NEWS ANALYSIS: The Five BRICS Build an Alliance U.S. Need Not Fear

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By Shastri Ramachandaran in New Delhi

As the globalised world continues the search for an overarching new order, the emergence of any new alliance of sorts is bound to be resisted, and resented, by dominant powers in the existing order. BRICS -- the grouping of Brazil, Russia, India and China which has expanded to embrace South Africa -- is no exception.

The first summit of the five emerging economies in Sanya on the Chinese tropical island of Hainan is a ringing affirmation that BRICS has arrived. It is dedicated to the pursuit of international political, economic and financial reforms with a view to correcting the big-power bias in institutions such as the UN and situations such as that faced by Libya.

BRICS would have been viewed with scepticism by the West even if it was not a product of developing countries, just as those at the helm of a dollarised world were unfriendly to the euro as another global currency. The dollar vs euro analogy is relevant here as BRICS is committed to recasting the global monetary system and make it less dependent on the dollar.

Although the way to accomplish this was not spelled out, at Sanya, BRICS nations made a beginning by signing a pact to use their own national currencies instead of the dollar for grant credit to each other.

The currency of power is, well, currency. The financial meltdown was the result of systemic flaws in the economic powerhouses of the West. But recovery is being driven by the turbo-charged GDP growth of the poorer, developing nations.

It is only fair that those burdened with leading the recovery should want a say in improving and reforming the international financial system. And, central to such reform is a more broad-based reserve currency other than the dollar.

That will not happen anytime soon, but the articulation of such an aspiration by BRICS may compel developed nations to be mindful of the interests of developing countries. Since monetary reform can happen only at the end of a series of political and economic reforms, this may serve to make the West more flexible in matters such as expansion of the UN Security Council (UNSC).

However, BRICS does not necessarily improve India's chances of permanent Security Council membership. Neither China nor Russia has come out openly in favour of India. On the contrary, India's thrust for a permanent seat is weakened with South Africa being clubbed as yet another aspirant -- along with India and Brazil. When the race for the UNSC begins in earnest, the present calculations and alignments may be rendered irrelevant, and every BRICS nation would be wooing the U.S. and the European Union (EU).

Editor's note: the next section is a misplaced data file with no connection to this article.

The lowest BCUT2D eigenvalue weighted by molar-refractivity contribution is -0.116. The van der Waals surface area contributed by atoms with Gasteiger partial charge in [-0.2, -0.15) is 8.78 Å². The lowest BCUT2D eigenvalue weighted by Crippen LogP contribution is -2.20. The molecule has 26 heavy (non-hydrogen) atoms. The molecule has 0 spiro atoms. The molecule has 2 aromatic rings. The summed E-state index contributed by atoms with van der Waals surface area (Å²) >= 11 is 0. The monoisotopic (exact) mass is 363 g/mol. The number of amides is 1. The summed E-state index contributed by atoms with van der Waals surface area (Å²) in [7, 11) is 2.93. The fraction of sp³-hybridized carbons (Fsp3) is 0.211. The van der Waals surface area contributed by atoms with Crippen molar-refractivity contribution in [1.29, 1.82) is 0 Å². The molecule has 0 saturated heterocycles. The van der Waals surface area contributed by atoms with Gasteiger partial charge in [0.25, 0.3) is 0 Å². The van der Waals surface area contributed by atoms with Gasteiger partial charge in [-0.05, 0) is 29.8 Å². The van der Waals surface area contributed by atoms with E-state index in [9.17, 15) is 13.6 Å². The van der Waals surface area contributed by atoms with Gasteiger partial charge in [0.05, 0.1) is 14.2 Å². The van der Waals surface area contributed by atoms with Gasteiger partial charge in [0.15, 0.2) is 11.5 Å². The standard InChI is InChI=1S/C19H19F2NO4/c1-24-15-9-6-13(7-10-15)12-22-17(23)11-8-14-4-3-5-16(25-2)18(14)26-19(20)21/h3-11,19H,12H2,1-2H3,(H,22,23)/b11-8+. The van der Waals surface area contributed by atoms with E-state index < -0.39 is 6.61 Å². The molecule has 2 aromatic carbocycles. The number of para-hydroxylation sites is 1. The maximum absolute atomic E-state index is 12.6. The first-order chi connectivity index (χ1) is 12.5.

Therefore, BRICS cannot afford to, and will not, be a bloc opposed to the U.S. and EU. None of the five in BRICS would do anything that hurts bilateral relations with the U.S. For China and India, too, the U.S. is the most important partner, which explains the emphasis at the Sanya summit on BRICS not being anti-U.S. Actually, every member of BRICS would seek to use this forum to further advance their interests with Washington.

BRICS opposition to Western military intervention in Libya exemplifies this dilemma: Collectively it hopes to influence the course of international action, but individually, not one of them represented the BRICS stance in the UNSC.

When it came to the critical resolution, Brazil, India, Russia and China abstained (when the last two could have used their veto) and one (South Africa) voted for it.

Obviously, coming together as BRICS is easier than acting together as BRICS. All for one and one for all is a long way off. However, BRICS, in the larger interest of its own cohesion, may push India and China to sort out unresolved bilateral issues sooner rather than later.

Actually, there is only one issue: the boundary. Special Representatives of India and China are negotiating a settlement. In the mean time, there are occasional reports of transgressions that threaten peace and tranquility on the border. To address this, the two countries have agreed to a mechanism on border coordination and consultation.

If both sides stick to the negotiations and the mechanism, there is, really, no other problem. Stapled visas for Jammu and Kashmir residents were Beijing's "creation", which China, by all accounts, has agreed to end. In return, high-level defence exchanges, suspended because of the visa refusal to lt general B S Jaswal, are to be resumed.

The rising trade deficit in China’s favour is not really a problem. With trade booming, periodic imbalances should not snowball into irritants, and the “undervalued” yuan is hardly a 'bilateral issue'.

If BRICS spurs India and China to solve their problem, it would be no mean achievement. Impact, like charity, is best felt at home.

The author is a political and foreign affairs commentator. A similar article first appeared in

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